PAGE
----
By Lee Musho
Take the formula for a good instagram photo and let it go a little haywire until it borders on kitsch. Next, slap some lipstick on a bad taco. Now you have XO Taco.
XO Taco is surrounded by an empty lot, a parking lot, a newly constructed apartment building, and the oldest African American church in Syracuse, which has been boarded up due to lack of funding for more than a decade.
Inside, glowing pink neon lips hang against a wall of plastic greenery, matching the “hey, hot stuff” sign written in script across the restaurant. Plastic vines and wind-up rattling teeth hang from the joists. There are approx. 272 lipsticks encased in glass by the hostess station and the screen behind the bar streams Rick and Morty off a Hulu account once service starts.
The owner, Chris Bily, has opened arguably the “trendiest” spots in Syracuse. He’s jumped from Modern Malt, a twist on American diner food with items like Barney Rubble French Toast, to Original Grain, known for its poke bowls and matcha drinks to XO, a taco spot. He could be mistaken for a college student. His Dodgers baseball cap is on backwards, and his floral shirt is buttoned to his neck, the sleeves rolled. He’s wearing no socks with his orange Nikes.
“When people think of you, what do you want them to think of?” I ask, trying to find a correlation between his eateries. He leans forward.
“Um that I’m just like a worldly and global thinker, I have no specific like target or concept when I go to do the next restaurant I wait for the signs…I didn’t know I was going to do a f*****g taco bar, you know but like I asked people and they were like, yeah tacos would be awesome.” He goes on to explain that he thought of the brand first. He thought XO would be sexy. The tacos came after.
“Then why tacos?” I ask.
“Chef Steve [Samuels] who’s been my chef since OG [Original Grain]. He has a background in Mexican, he has a background in Asian, he’s done everything.”
So I ask Chef Steve,
“Chris said you have a background in Mexican—“
“No, no, no, no, no I just actually um I worked for some uh wonderful people in this area that do Mexican. Yeah, so. But you know what, I just love the fun of tacos.” He responded.
So two white men without a substantial background in Mexican cuisine opened up a taco spot. The question of appropriation is bound to be asked—but as long as there aren’t sombreros hanging from the ceiling (there aren’t) then where is the line?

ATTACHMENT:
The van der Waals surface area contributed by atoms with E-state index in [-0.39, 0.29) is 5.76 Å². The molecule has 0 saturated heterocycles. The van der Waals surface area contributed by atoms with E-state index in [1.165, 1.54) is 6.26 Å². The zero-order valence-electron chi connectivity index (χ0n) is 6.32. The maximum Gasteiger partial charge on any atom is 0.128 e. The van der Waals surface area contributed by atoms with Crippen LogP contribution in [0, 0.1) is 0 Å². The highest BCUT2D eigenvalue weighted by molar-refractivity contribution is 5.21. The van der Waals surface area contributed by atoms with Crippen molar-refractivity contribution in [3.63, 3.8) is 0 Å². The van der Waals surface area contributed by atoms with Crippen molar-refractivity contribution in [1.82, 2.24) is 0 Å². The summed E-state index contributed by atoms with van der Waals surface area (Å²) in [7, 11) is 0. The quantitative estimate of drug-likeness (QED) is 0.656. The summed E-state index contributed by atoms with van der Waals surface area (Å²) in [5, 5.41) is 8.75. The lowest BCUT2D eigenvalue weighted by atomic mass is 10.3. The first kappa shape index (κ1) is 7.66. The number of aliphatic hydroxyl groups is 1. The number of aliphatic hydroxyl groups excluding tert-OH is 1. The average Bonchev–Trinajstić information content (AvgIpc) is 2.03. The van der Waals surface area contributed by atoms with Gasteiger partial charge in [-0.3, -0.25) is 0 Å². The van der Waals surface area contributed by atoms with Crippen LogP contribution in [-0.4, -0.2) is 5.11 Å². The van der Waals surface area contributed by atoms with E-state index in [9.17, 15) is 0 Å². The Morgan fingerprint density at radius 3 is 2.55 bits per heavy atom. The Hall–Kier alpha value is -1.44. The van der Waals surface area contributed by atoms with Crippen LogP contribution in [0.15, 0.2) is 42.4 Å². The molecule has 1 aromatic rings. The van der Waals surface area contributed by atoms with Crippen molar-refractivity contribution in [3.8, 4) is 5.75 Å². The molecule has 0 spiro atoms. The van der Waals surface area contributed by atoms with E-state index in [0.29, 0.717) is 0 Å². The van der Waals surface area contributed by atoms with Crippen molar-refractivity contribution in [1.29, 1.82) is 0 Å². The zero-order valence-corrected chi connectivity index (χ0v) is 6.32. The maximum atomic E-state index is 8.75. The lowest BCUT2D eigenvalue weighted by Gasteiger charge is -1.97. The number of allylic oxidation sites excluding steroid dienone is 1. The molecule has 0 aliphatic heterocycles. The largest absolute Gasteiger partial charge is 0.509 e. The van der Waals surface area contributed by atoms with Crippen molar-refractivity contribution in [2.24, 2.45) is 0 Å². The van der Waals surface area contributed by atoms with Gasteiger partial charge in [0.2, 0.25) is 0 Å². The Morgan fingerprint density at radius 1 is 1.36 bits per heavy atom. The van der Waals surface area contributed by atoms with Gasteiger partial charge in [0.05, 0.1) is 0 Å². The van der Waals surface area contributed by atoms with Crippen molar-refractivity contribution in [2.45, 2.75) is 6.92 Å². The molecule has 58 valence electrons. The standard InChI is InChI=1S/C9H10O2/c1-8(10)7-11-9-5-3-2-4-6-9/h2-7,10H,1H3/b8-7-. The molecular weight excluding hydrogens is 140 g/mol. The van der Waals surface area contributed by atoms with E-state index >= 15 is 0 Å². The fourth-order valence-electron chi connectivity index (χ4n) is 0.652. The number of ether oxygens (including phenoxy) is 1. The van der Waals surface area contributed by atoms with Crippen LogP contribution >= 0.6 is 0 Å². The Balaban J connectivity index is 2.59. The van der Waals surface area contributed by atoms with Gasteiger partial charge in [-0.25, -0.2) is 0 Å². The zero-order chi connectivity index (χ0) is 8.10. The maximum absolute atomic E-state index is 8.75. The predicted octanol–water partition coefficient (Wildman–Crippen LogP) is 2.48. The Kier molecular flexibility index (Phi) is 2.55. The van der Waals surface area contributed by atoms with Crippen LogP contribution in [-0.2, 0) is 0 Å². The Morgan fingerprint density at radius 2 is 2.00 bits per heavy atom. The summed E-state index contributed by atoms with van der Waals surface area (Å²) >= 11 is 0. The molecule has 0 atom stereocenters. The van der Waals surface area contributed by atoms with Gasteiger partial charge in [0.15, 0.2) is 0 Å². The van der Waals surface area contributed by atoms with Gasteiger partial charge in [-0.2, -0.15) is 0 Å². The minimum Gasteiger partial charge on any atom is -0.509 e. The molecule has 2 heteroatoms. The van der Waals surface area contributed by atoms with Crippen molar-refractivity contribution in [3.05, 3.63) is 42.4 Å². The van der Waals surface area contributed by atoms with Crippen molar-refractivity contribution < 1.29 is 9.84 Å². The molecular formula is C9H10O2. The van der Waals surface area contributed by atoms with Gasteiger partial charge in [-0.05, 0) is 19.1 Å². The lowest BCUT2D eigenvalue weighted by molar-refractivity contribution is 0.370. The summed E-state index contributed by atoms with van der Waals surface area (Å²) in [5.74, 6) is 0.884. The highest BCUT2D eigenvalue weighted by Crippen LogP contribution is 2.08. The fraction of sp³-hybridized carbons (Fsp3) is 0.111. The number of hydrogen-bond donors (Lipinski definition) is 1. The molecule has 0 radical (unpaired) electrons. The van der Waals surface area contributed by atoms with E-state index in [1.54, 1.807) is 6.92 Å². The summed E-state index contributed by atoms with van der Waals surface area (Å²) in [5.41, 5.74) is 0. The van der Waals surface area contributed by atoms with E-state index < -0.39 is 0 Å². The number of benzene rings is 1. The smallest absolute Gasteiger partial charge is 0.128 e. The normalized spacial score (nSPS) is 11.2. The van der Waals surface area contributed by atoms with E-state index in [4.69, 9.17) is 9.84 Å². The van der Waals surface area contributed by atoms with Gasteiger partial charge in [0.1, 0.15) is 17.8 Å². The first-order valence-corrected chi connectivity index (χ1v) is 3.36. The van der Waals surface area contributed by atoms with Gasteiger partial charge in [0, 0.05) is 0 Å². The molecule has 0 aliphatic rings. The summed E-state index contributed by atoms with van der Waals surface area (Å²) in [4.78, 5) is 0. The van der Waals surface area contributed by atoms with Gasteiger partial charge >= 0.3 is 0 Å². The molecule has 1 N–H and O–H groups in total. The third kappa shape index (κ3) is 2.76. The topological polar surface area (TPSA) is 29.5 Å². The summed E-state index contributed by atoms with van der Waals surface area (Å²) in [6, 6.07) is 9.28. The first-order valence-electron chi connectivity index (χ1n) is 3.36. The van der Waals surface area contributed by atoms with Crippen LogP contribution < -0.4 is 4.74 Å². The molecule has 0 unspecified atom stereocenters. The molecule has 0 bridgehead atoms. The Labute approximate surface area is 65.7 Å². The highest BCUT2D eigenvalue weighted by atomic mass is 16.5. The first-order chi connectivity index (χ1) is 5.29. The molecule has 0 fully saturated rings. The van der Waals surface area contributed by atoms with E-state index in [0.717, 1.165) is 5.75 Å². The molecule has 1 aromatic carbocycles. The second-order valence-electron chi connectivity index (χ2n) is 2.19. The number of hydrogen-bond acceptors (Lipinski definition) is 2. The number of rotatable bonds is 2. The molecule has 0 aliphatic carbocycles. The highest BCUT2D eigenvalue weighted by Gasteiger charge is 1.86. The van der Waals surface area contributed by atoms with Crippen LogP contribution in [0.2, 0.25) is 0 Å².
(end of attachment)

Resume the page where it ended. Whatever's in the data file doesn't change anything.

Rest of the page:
“Meet ‘the Mexican” is written in curly white chalk on a board by the bar. When I ask Chris about the obviously problematic sign, he laughs and explains that The Mexican is their version of a Manhattan. Instead of calling it The Mexico City, it’s called The Mexican. Pretty important restaurant rule: don’t put people on the menu. Especially not the people who’s cuisine you’re ripping off.
When I asked if authenticity matters, they say XO is their spin on the tacos “we grew up on.” Their ten dollar platter of french fries with queso on the side is meant to make fun of Taco Bell’s “Nacho Fries.”
So if it’s a spin off another spin, is the food far enough removed that cultural appropriation isn’t a problem? I hoped it would be. I was promised a “really f******g good taco” that would “honor” the great tacos that came before it, and I was let down.
The tacos, $3.50 to $5.50 per three-bite taco, are served family-style on metal serving trays. The entire menu, except the dessert and kids menus, is gluten free, and there are enough vegan options for anyone, no matter their dietary restrictions, to be able to eat a full meal. Which is commendable.
But the tortillas, which they make each day in-house, are stiff, a little dry, and undercooked. Each taco is made up of only one, not the traditional two layers of tortilla, which means after one bite, it breaks in two. No limes are included with my table’s tacos, or the tables around me, and the fillings, both meat and vegetable, are crying out for salt and acid.
The churros are greasy, dense, and not cooked through. The guacamole is noticeably chilled, like the kind you find next to the pre-packaged salads in the produce aisle.
Megan Choate, a Syracuse student eating with a few friends, shrugs when I ask how the meal was. “It felt like it needed a bit more.” The word bland was used.
Steve, the chef, tells me he has nine months of “intensive” training in Southeast Asia where he cooked “everywhere they have food and pots and pans.” Guess what the one enjoyable taco was. The “asian-inspired” shrimp taco with chili tamarind sauce for $5.50.
I sign the check with a red golf pencil and spend a minute figuring out how to place my credit card into the wind up rattling teeth given with the check, until I give up.
I ask my friend eating with me if she’d like the one taco left untouched on our metal tray. After all, it costs $4.50. She shakes her head. She isn’t full, she just…doesn’t want it. And neither do I.